Utah is one of a handful of states that still allows couples to petition the court to recognize them as married even though they never had a ceremony or obtained a marriage license. This requires a showing that the parties were of an age to consent, that the lived together, that they treated each other as married, and presented to the public that they were married. This mechanism is often used after the fact to prove a marriage and thus certain rights.
This becomes particularly important in estate law because, if a marriage can be established, the spouse has certain rights to the estate, whether or not there is a formal will, that they would not have if the marriage were not established. So long as the spousal share has not been waived, a spouse in Utah has the right to a portion of the deceased spouses estate, regardless of children and written wills.
Changes in Recognition of Marriage
Recently, the state of South Carolina outlawed common law marriages, becoming one in a series of states to require a marriage license in order for couples to take advantage of the benefits the state affords married parties. This has impacts for divorce and estate law as individuals can no longer establish their long-term relationship as grounds to claim benefits, a way for couples who are together long term to claim protections needed when they separate.
With an increasing trend towards removing common law marriage, and court-recognized marriage, other laws may need to be enacted that provide some protections to people who have lived together long term and become financially intertwined while stopping short of the full benefits of marriage. Laws to govern the dissolution of long term nonmarital relationships where people have taken hybrid advantage of comingling assets but still managing some aspects of their lives independently, or even intentionally chose not to get married.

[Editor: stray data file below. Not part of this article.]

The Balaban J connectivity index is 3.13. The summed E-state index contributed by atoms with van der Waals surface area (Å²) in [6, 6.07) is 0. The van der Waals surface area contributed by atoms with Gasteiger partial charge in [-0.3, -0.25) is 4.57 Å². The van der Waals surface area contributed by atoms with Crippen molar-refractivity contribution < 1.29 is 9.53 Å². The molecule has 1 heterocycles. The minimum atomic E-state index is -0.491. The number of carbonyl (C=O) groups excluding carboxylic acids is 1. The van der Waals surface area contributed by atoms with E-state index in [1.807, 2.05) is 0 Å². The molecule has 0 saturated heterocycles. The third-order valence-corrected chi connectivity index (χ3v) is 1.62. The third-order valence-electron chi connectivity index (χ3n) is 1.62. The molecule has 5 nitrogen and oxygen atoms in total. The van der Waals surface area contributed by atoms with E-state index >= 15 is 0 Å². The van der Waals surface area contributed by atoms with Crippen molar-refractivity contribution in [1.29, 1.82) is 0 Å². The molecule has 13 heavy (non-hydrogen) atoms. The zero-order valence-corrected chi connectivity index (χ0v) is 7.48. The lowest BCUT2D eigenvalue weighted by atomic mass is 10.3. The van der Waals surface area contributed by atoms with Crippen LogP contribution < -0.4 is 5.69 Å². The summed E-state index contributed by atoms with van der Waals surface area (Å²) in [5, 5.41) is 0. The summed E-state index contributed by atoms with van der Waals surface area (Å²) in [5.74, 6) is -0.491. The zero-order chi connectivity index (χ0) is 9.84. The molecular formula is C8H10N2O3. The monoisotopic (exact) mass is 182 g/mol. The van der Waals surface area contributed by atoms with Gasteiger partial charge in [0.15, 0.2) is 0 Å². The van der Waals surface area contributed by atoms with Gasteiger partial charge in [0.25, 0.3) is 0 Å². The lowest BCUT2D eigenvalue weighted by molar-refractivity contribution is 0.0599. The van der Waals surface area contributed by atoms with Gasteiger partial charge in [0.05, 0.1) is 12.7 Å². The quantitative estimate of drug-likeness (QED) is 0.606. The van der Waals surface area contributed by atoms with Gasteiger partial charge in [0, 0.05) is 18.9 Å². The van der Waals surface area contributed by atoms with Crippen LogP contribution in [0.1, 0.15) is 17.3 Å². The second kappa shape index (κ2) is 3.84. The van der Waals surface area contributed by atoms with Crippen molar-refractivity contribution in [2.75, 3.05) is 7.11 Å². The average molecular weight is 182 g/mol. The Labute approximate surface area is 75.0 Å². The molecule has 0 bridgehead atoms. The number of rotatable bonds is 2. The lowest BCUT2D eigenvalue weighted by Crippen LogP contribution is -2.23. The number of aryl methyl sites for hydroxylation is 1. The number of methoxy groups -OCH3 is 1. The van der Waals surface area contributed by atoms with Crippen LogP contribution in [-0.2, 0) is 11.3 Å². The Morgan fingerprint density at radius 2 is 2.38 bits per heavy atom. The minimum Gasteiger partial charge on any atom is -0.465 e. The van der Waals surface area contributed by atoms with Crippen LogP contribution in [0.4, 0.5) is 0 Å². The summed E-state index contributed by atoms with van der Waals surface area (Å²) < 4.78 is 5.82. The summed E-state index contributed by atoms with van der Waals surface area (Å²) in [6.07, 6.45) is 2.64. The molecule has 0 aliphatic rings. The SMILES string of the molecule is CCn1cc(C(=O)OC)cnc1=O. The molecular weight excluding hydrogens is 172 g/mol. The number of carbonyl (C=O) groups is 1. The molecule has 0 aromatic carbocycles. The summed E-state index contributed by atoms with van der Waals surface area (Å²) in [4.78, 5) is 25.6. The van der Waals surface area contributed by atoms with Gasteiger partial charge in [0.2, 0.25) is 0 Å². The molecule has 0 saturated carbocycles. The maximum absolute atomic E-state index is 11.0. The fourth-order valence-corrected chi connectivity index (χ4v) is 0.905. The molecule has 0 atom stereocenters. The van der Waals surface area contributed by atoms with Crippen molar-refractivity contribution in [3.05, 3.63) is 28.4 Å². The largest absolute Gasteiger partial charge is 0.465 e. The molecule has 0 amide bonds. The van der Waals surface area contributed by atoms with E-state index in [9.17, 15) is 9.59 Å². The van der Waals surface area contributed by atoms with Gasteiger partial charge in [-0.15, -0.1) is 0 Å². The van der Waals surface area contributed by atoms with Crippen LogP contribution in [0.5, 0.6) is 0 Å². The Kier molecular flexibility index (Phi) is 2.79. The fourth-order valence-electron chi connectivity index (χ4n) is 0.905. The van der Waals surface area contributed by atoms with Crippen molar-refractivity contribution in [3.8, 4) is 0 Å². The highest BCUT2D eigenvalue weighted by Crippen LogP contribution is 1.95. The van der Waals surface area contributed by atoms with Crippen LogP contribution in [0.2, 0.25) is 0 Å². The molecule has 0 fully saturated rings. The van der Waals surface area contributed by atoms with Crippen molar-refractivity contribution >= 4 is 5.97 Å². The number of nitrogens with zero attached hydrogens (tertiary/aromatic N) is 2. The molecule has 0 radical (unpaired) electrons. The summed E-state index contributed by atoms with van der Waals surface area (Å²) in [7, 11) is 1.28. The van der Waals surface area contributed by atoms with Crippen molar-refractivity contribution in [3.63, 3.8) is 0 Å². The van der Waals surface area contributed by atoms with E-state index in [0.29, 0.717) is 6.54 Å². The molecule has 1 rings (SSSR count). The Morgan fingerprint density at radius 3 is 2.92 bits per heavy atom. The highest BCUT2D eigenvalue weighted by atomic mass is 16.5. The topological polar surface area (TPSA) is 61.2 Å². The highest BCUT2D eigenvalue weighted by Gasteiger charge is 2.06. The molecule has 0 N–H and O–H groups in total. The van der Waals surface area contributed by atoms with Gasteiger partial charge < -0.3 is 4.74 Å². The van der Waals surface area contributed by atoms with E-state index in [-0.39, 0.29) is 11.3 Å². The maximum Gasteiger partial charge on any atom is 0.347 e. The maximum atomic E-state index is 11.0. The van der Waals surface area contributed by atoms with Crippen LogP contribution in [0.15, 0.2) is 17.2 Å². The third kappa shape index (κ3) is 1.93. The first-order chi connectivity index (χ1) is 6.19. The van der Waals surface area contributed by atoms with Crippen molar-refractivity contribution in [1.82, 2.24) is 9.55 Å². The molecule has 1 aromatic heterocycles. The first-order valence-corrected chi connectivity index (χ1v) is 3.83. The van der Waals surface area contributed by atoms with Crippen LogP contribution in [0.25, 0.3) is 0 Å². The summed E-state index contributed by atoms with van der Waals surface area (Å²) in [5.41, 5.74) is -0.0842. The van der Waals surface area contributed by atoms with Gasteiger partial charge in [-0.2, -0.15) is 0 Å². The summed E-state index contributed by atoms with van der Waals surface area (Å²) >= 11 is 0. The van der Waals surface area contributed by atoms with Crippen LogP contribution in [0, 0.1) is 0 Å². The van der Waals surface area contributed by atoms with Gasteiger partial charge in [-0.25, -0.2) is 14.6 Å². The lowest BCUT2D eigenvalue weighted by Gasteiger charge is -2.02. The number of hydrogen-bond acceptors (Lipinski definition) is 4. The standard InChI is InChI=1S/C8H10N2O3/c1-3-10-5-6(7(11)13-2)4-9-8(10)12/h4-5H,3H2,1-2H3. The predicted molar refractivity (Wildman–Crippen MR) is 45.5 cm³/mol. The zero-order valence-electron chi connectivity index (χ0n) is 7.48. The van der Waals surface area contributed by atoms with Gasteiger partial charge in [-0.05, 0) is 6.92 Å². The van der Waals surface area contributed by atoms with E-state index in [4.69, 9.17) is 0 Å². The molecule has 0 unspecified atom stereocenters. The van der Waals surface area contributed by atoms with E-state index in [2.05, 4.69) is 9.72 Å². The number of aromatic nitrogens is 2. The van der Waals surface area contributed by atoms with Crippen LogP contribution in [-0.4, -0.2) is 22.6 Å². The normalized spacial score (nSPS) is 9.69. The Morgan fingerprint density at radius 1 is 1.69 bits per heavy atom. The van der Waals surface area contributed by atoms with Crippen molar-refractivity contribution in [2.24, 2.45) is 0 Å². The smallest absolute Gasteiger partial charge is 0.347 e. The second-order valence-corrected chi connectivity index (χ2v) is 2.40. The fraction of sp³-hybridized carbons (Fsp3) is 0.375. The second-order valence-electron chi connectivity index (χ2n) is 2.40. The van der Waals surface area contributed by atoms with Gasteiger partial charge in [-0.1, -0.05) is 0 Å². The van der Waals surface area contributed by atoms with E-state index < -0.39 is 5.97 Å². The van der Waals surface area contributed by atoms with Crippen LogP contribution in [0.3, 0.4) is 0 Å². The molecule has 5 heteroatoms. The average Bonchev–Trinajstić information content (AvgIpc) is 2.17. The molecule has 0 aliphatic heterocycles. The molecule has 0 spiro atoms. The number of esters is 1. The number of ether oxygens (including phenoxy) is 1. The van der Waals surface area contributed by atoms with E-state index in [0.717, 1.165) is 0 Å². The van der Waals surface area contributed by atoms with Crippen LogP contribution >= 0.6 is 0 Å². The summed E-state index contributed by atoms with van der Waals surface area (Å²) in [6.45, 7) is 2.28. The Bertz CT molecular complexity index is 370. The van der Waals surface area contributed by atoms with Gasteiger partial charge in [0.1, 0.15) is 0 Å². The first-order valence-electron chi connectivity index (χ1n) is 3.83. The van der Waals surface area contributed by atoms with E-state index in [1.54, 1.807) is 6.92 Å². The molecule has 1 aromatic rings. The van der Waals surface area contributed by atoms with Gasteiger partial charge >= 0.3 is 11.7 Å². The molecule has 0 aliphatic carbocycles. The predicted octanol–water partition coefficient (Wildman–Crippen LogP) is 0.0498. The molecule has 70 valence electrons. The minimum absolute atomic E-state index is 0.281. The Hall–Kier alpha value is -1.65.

One problem with common law marriage is that it allows couples to take inconsistent positions, alleging whatever option is of the most economic advantage. This plays out in the estate setting as people claim to be married to long term partners to get at assets that they would not otherwise be able to claim. The vagueness of the rules surrounding common law marriage, as well as the benefit that can be gained through marriage, make this an area that is rife for contention, lawsuits, and lawyers.
The estate team of lawyers from Dunn Law Firm can help by taking the time to fully understand your situation and advise on the likely impacts of your long-term relationships. There are a number of ways to structure estates such that your goals are met and you do not need to worry about the potential for a common law marriage claim. Similarly, there are ways to protect a long-term partner and provide for them without changing your estate and beneficiaries. Each situation is unique and taking the time to work with an experienced estate planner can save you and those you love significant problems in the future. To learn more, reach out to the Dunn Law Firm by calling (435) 628-5405 to set up a free consultation today.